Heartwings Love Notes          

 

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Heartwings Love Notes 920 - Polishing the Pots

Heartwings says, "there is a fine line between obsessive and being thorough."

In the fifties, when I was a young mother with two small daughters, my friends and I would often gather in one another's kitchens for visits and chitchat. One day one of my friends looked at me with admiration and said, "You are so brave, hanging your copper-bottomed pots for all to see without polishing them. Most women wouldn't dare." I smiled at her. "It doesn't seem important, " I told her. "I'd rather play with my children or read to them." At that time, many young mothers did not work outside of the home, and instead put their diligence into their housekeeping and their children.

I was happy to be home with my children. I had not been raised to work outside the home, or to have a career in the word. My mother was an artist; my ambition was to be a writer. I pursued my craft any way I could, writing publicity for the various organizations I belonged to, and sending my poetry off to magazines. Housework was not my first concern. I even wrote and sang a humorous song about how the housework could wait until my children grew up. I recall one husband of our acquaintance remarking to the children's father that he felt I was out of line with my sentiments. I was happy to avoid housework any way I could.

One of the main reasons I disliked it so much was that once I began a task, it was difficult for me to stop until it was completely finished. Yet finishing was a goal that often eluded me because I kept thinking of more that I could do to make whatever I was doing perfect. One day I ran across a magazine article that suggested limiting a task to twenty minutes at a time. This helped somewhat as I began to attempt to put this regimen into practice. I still suffer from this condition to a degree. I'm not sure why, and I look upon it as one of my opportunities to be mindful rather than go on automatic and be carried on the tide of my forward motion.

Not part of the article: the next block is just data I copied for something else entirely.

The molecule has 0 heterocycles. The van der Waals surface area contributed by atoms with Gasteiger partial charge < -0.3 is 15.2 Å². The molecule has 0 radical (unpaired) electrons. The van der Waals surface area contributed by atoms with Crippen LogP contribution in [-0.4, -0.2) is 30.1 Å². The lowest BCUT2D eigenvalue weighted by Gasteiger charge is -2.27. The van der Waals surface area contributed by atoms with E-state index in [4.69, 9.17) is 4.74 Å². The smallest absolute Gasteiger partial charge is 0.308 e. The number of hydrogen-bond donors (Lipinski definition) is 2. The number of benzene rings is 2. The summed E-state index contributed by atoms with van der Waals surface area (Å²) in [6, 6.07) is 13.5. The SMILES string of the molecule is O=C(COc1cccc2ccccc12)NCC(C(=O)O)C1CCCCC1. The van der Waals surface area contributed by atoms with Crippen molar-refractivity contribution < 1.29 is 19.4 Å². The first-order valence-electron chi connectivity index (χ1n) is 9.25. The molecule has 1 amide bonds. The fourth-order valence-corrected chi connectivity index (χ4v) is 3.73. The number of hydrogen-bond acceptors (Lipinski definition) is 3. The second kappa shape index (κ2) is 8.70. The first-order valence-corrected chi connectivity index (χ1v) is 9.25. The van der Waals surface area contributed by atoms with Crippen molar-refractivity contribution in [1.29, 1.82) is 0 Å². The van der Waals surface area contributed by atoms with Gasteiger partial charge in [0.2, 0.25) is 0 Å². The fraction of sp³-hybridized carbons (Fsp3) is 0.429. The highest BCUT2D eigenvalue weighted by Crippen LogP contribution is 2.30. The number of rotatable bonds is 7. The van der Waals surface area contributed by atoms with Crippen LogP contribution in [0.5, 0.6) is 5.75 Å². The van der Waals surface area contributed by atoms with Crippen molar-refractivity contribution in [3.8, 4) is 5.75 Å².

I haven't polished the bottoms of my pots for many a year. My housekeeping duties have changed considerably. I no longer have little children to mind. I can usually sit down to write whenever I like. I truly cherish this freedom, once so rare. Remembering those happy days I spent with my little ones, I feel for mothers who have to work outside the home, and who don't have the time to spend with their young children that I and many of my generation had. These days, rather than spend my free moments polishing, I do my best to find the time for fun that brings me joy, whether it's watching movies with Stephen, taking a walk in the good weather, or simply sitting and allowing myself to relax and listen to music. Polishing the pots for show is the least of my concerns, and I most likely never will hear anyone comment on them again.

May you find joyful things to do for yourself each day.

PS Do you polish your pots? Tell me your stories and let me know how it is for you? I so love to hear from readers and I promise to answer any time you write to me. With Gratitude, Tasha tashahal@gmail.com Read more lovenotes on my web site at www.heartwingslovenotes.com
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I love to hear from readers and would be honored if you would comment and let me know any suggestions or thoughts. If a friend sent you this, you can sign up at my web site, www.heartwingslovenotes.com, where more love notes can be found in the archives.

Blessings and Best Regards,
Tasha Halpert
 

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